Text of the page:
Of all the ship's spaces, our stateroom was perhaps our favorite: compact and attractively and colorfully — although sparely — furnished in a style that could be Scandinavian but was more likely Asian. (The ship was originally intended to sail under the house flag of Star Cruises, the Malaysian company that is Norwegian Cruise Line's parent.) The room's best feature was the sliding wall of glass that opened onto a slice of private deck and, beyond that, the sea in its many moods.
Such balconies are a prime amenity of contemporary cruise ships. Although they're a major reason most ships look more like condo complexes than liners, the balconies do put you wonderfully in touch with the ocean. With drapes open and door ajar, we would go to sleep to the soothing, rushing sound of hull slicing through water. We would wake up to brightening seascapes, mostly placid, occasionally white-capped.
A floating museumWe had a few minor quibbles, when it seemed the line was unnecessarily pinching pennies: spartan toiletries, bar snacks only on request and confiscation of liquor during the screening of passenger luggage at boarding (to be returned at the cruise's end).
Still, we found a lot to like about our week aboard the Dawn. We were impressed by the Stardust Theater's décor, seating and sightlines and found the Jean Ann Ryan Company's tribute to Andrew Lloyd Webber a cut above many shipboard shows.
We could walk full circuits on the boat deck, four of them equaling almost 1 1/2 miles. We enjoyed the playful murals that lined the bulkheads, reflecting the public rooms inside.
Art is omnipresent on the Dawn. Stairwells feature sequential Andy Warhol prints, including his well-known Marilyn Monroe portrait. Venetian, the ship's only large dining room, is lined with murals of that city that help make the space extremely attractive. Most notably, Le Bistro features original oils: Renoir's "The Bather"; Van Gogh's "Un Parc au Printemps" ("A Park in Spring"); and Monet's "Vetheuil in the Sun." When we dined there — on escargot, cream of forest mushroom soup, spinach salad with warm goat cheese crouton and filet mignon Rossini-style with foie gras — the Monet was at our shoulders.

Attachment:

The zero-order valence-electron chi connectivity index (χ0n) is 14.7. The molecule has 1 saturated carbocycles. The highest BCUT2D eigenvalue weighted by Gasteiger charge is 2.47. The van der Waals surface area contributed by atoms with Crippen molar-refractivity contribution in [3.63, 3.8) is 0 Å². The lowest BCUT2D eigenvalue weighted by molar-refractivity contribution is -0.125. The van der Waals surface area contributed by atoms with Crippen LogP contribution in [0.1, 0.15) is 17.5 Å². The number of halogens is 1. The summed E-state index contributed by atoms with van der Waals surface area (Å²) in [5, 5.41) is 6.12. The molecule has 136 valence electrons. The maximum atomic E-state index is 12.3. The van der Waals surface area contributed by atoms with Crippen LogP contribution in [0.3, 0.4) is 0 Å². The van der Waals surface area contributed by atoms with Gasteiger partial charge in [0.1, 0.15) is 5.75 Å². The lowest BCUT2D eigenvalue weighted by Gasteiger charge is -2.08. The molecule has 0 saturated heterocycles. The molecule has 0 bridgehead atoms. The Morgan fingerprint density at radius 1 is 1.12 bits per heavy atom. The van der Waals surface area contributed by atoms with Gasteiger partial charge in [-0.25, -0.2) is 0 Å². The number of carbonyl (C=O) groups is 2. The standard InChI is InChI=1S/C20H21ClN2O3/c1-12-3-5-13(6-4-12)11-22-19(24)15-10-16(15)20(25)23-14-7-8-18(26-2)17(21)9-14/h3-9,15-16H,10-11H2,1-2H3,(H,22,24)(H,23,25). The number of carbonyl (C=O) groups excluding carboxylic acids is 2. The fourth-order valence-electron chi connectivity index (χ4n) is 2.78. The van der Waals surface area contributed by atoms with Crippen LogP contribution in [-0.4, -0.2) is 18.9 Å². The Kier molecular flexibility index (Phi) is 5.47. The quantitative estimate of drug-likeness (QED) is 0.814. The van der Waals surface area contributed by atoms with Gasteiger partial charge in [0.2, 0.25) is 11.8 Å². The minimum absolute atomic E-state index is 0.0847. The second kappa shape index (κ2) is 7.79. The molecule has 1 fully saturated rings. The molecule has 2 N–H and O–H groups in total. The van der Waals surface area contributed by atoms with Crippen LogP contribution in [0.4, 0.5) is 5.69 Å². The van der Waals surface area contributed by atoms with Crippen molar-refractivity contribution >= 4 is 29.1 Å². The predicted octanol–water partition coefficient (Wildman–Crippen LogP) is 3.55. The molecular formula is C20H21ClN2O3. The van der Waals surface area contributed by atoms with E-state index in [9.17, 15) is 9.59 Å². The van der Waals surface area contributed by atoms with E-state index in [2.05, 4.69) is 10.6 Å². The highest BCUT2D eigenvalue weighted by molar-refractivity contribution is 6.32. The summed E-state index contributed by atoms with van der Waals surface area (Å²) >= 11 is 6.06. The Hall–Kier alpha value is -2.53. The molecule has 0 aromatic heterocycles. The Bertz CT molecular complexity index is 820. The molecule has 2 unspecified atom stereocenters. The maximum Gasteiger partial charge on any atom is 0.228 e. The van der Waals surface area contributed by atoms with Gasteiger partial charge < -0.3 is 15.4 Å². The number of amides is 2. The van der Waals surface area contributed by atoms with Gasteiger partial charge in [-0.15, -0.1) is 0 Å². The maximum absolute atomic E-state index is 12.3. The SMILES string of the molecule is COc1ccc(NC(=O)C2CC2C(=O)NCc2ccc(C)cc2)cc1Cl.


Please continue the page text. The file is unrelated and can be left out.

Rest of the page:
And there was the art on the hull: dolphins frolicking boldly on one side, the Statue of Liberty standing tall on the other. Waving ribbons of color and the names of the artists whose works hang in Le Bistro complete the broad and unusual canvas.
How did we hide-bound traditionalists feel about Freestyle Cruising? We liked it, particularly the dining flexibility, though I must confess to missing the dressiness I still associate with shipboard evenings.
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BOOKING A CRUISE:
We booked our cruise through Vacations to Go, (800) 680-2858, vacationstogo.com, a cruise discounter. We paid $1,333.36 for seven nights, including port charges, for two for our balcony stateroom. Norwegian Dawn leaves New York on several southbound itineraries year-round.
TO LEARN MORE:
Norwegian Cruise Line, (800) 327-7030, http://www.ncl.com .
— Karl ZimmermannCopyright © 2015, Los Angeles Times